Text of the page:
A mother's worst nightmare.
As we get older and become parents, life gets hard in ways we could never have imagined. It happened to Raleigh, NC mom Max W. Miller, who describes herself as an ordinary middle-class mother who tried everything to control her rebellious oldest son, but did not succeed. Miller's son started selling drugs when he was a teenager. In 2005, when he was 19, he was sentenced to 92 months (seven and a
half years) in federal prison.
Now, Miller's son's prison term is almost over, though for over a year he's been in the Special Housing Unit (SHU) which means he's been locked-up for twenty-three hours a day. Miller has not seen her son in three years. She describes his situation as being dragged from state to state, from one maximum security facility to another, making it impossible for her to visit him.
"I can't even talk to him on the phone," said Miller. They communicate via weekly letters. In the Q&A below, Miller shares what she's learned about surviving a mother's worst nightmare. The teen fantasy-romance novel she wrote, Blood Melt, which was indirectly inspired by her son's struggles, was published through Amazon Createspace in August.
"I am forever changed by this," Miller says. "Even when my son comes out, I'll never be the same person, because I know there are other mothers who are going through what I've gone through."
What made you decide to write your novel? What did it have to do with your
son's going to prison?
My son was in trouble and all my efforts to prevent him from ending up in prison had failed. After falling prey to internet prison advocates claiming they could help me get him a lesser sentence (out sooner), I became more distraught than ever. My son begged me to stop giving these groups money, because they couldn't get him out. Finally, I stopped, but I couldn't sleep at night, so I began to ramble on the computer, writing out my frustrations, and then making up stories. I had always had a strong relationship with words, so it felt natural. I choose to write for teens and young adults because this age is so critical to what the rest of a person's life will look like. It's a vulnerable age group, with so many vices to trip them up.
How do you feel, as a mother, with a child in prison? How often do you think
about him? How much can you do to help him?
For many years I didn't tell anyone. Now, I have come to realize that I must say it boldly-not as a matter of pride, but as a matter of fact. My son went to prison, and if I see that as a stigma or a source of shame, how will public opinion ever change toward parolees? I think about my child almost every hour of every day, and have for every year he's been away from me. Prison mothers don't love or hurt any less than any other mom.
My son is blessed because he has a mother, father, and sister who will be there for him. Many coming out of prison have lost everything, even their families. We will pool our resources to give my son a fighting chance, understanding that he must take the bait and want to stay free, out of prison. One thing I can never do is to stop loving him.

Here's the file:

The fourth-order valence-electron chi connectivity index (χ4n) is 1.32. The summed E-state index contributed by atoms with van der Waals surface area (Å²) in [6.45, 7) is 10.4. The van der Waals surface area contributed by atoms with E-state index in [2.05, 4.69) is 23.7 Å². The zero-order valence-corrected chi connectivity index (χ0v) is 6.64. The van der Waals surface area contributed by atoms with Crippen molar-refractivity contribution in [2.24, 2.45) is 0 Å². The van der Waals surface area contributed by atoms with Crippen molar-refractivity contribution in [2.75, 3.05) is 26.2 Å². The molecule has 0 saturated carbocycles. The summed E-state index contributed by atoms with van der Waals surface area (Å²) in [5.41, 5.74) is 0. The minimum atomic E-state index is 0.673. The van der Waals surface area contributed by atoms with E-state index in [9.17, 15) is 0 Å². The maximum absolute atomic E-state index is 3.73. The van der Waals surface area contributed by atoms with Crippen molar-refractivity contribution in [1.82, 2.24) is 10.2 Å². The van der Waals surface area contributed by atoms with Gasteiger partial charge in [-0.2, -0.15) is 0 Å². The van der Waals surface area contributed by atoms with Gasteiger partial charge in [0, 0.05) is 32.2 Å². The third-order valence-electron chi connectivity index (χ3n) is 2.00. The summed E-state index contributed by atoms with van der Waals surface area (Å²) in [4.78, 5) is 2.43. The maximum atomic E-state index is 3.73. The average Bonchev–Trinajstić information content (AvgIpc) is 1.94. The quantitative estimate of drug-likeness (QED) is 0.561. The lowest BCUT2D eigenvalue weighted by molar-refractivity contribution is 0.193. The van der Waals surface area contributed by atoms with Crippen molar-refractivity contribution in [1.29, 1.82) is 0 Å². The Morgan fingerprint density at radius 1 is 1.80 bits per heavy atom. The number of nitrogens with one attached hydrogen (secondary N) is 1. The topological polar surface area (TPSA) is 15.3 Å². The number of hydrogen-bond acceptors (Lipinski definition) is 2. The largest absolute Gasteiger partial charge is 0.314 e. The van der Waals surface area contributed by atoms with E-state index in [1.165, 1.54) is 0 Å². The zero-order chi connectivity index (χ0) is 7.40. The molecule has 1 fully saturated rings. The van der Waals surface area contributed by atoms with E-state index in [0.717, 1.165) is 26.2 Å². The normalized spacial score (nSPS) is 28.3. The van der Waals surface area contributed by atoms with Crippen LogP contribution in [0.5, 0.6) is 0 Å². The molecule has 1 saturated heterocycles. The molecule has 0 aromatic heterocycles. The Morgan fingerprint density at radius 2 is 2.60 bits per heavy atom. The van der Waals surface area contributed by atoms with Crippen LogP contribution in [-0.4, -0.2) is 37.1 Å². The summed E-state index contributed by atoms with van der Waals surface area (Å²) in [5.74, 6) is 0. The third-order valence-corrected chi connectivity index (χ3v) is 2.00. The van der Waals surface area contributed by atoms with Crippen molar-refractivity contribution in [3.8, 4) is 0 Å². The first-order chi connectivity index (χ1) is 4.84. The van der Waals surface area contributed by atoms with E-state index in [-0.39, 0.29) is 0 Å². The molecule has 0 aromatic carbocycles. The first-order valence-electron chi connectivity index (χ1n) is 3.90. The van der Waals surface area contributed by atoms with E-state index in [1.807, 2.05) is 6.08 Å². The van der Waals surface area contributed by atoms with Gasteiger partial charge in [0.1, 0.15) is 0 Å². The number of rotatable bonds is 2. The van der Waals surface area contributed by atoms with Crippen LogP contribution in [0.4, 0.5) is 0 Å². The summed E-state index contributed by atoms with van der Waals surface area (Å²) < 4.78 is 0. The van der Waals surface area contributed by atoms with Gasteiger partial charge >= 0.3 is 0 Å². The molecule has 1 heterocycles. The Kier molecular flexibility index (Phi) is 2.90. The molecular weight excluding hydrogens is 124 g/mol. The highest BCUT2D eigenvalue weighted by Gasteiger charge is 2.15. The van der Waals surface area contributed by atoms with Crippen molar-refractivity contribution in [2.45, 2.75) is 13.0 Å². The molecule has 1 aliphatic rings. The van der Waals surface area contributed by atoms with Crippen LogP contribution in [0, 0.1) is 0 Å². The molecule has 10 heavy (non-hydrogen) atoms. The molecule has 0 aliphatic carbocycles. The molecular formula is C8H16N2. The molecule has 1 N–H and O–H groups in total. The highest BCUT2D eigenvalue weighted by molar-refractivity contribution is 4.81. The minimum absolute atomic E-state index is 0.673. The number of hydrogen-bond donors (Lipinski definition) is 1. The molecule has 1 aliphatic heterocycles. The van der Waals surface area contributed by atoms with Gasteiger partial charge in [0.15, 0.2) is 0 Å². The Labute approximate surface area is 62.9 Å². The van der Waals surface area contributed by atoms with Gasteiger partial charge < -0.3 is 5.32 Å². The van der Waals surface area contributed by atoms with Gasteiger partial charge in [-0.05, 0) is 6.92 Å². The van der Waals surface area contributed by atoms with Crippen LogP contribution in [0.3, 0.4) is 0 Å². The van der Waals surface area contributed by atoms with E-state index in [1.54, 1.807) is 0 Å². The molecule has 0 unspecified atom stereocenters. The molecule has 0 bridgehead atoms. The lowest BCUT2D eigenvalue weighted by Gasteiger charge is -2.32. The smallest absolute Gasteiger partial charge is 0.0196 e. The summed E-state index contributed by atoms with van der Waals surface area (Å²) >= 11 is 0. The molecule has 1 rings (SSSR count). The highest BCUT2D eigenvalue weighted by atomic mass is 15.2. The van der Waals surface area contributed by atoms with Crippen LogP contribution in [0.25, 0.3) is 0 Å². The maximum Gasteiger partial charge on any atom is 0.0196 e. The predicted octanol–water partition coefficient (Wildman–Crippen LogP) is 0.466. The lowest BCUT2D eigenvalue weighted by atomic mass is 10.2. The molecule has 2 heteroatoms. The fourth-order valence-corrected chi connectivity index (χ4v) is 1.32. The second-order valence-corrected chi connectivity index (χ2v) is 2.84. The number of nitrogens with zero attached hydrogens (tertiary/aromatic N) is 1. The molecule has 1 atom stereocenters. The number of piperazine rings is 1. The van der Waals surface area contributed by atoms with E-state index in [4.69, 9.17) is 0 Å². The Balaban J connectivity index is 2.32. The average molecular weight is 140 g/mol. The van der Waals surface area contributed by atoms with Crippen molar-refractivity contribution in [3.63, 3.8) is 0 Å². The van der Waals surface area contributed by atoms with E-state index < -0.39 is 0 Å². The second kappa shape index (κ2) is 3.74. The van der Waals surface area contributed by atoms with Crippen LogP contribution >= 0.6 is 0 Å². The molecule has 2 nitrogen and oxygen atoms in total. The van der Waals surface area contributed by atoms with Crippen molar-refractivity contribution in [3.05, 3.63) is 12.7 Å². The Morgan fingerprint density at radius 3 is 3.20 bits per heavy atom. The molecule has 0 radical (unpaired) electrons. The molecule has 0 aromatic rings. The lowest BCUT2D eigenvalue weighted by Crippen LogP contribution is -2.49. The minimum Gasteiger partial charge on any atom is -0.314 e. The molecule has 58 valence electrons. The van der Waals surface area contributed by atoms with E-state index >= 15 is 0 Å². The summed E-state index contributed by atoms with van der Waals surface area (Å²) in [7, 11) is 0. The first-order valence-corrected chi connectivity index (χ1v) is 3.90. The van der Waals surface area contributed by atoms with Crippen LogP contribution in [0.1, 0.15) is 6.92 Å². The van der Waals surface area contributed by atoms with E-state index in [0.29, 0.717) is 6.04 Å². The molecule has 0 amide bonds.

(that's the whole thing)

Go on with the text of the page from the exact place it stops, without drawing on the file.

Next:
What don't people know about the prison system?
Honestly, I think that most Americans are as naïve as I was about what really happens in prison. We think what we see on television is the end of the story, and don't realize that it's so much worse. So many Americans don't come home from prison. My son says: "You don't do your time, you try to survive your time." To me it doesn't feel like correction at all, but a deliberate attempt to cripple the entire family. Communication with loved ones is critical. If my son breaks the rules, taking his phone privileges away for six month to a year is inhumane and nearly unbearable for a mother. My son is locked down 23 hours a day, in an old facility with no air conditioning (even when temperatures soared to well over 110 degrees in some states this summer). Last winter he had very little heat. And to top it off, I can't even talk to him on the phone. I can't get to him, he can't get to me, and the facility rarely answers the phone.
Mothers like me must stand up and put a demand on our elected officials. Convicted felons can't vote, but their families can. The Bureau of Prisons doesn't want to acknowledge the 2007 Second Chance Re-entry Legislation, signed in 2007 by former president Bush. Based on that legislation alone, my son could have been in a halfway house six months ago. I have not heard any presidential candidate talking about the thousands upon thousands of families that are affected by America's prisons.
I know of an organization called FAMM-Families Against Mandatory Minimums-that's fighting to change legislation regarding mandatory minimum sentencing. This mandatory minimum was a factor in my son receiving a 92 months sentence in the federal system.
What wisdom do you have for parents on how to bear adversity when it comes to their child?
First of all, stop blaming yourself. If something happens to your child, whether it's sickness or getting off on the wrong track, you must keep your parental head intact. What I mean is that your emotional and physical health must be preserved. I pray a lot, and I keep busy, and of course you know that I write. Find out what is positive, encouraging and brings you peace. Do that thing a lot. It may not be easy at first. You may find yourself having a tendency to jump from one project to another. But keep searching for the right kind of comfort. Above all, keep that troubled child in your heart and let him know that you are there, and that you will never turn him away.
Max is a writer of science fiction and fantasy for teens and young adults. She can be followed on Twitter @MaxWMiller.
A mother's worst nightmare.